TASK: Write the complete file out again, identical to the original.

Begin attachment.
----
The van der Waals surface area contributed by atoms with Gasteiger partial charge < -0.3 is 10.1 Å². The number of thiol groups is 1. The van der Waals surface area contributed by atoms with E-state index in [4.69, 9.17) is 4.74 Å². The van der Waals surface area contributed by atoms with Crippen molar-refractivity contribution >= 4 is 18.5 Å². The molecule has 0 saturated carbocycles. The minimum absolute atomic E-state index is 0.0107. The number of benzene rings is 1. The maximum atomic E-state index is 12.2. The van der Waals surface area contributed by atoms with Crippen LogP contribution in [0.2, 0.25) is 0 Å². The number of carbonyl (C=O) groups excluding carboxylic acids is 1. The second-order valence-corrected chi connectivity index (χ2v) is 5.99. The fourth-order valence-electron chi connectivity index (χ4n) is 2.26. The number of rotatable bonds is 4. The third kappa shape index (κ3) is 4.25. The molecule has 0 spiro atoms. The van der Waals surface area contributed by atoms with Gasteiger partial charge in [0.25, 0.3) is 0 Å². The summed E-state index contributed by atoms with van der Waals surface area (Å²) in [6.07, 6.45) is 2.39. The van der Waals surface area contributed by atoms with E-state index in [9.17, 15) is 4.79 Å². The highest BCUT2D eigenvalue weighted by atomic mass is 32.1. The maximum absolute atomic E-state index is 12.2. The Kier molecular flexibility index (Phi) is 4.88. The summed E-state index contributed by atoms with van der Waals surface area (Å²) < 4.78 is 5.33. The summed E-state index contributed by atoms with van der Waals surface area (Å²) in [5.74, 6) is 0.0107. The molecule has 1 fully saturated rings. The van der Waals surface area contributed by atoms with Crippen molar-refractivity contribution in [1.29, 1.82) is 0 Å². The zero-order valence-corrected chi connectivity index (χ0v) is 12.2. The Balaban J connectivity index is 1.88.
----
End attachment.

The van der Waals surface area contributed by atoms with Gasteiger partial charge < -0.3 is 10.1 Å². The number of thiol groups is 1. The van der Waals surface area contributed by atoms with E-state index in [4.69, 9.17) is 4.74 Å². The van der Waals surface area contributed by atoms with Crippen molar-refractivity contribution >= 4 is 18.5 Å². The molecule has 0 saturated carbocycles. The minimum absolute atomic E-state index is 0.0107. The number of benzene rings is 1. The maximum atomic E-state index is 12.2. The van der Waals surface area contributed by atoms with Crippen LogP contribution in [0.2, 0.25) is 0 Å². The number of carbonyl (C=O) groups excluding carboxylic acids is 1. The second-order valence-corrected chi connectivity index (χ2v) is 5.99. The fourth-order valence-electron chi connectivity index (χ4n) is 2.26. The number of rotatable bonds is 4. The third kappa shape index (κ3) is 4.25. The molecule has 0 spiro atoms. The van der Waals surface area contributed by atoms with Gasteiger partial charge in [0.25, 0.3) is 0 Å². The summed E-state index contributed by atoms with van der Waals surface area (Å²) in [6.07, 6.45) is 2.39. The van der Waals surface area contributed by atoms with E-state index in [9.17, 15) is 4.79 Å². The highest BCUT2D eigenvalue weighted by atomic mass is 32.1. The maximum absolute atomic E-state index is 12.2. The Kier molecular flexibility index (Phi) is 4.88. The summed E-state index contributed by atoms with van der Waals surface area (Å²) < 4.78 is 5.33. The summed E-state index contributed by atoms with van der Waals surface area (Å²) in [5.74, 6) is 0.0107. The molecule has 1 fully saturated rings. The van der Waals surface area contributed by atoms with Crippen molar-refractivity contribution in [1.29, 1.82) is 0 Å². The zero-order valence-corrected chi connectivity index (χ0v) is 12.2. The Balaban J connectivity index is 1.88.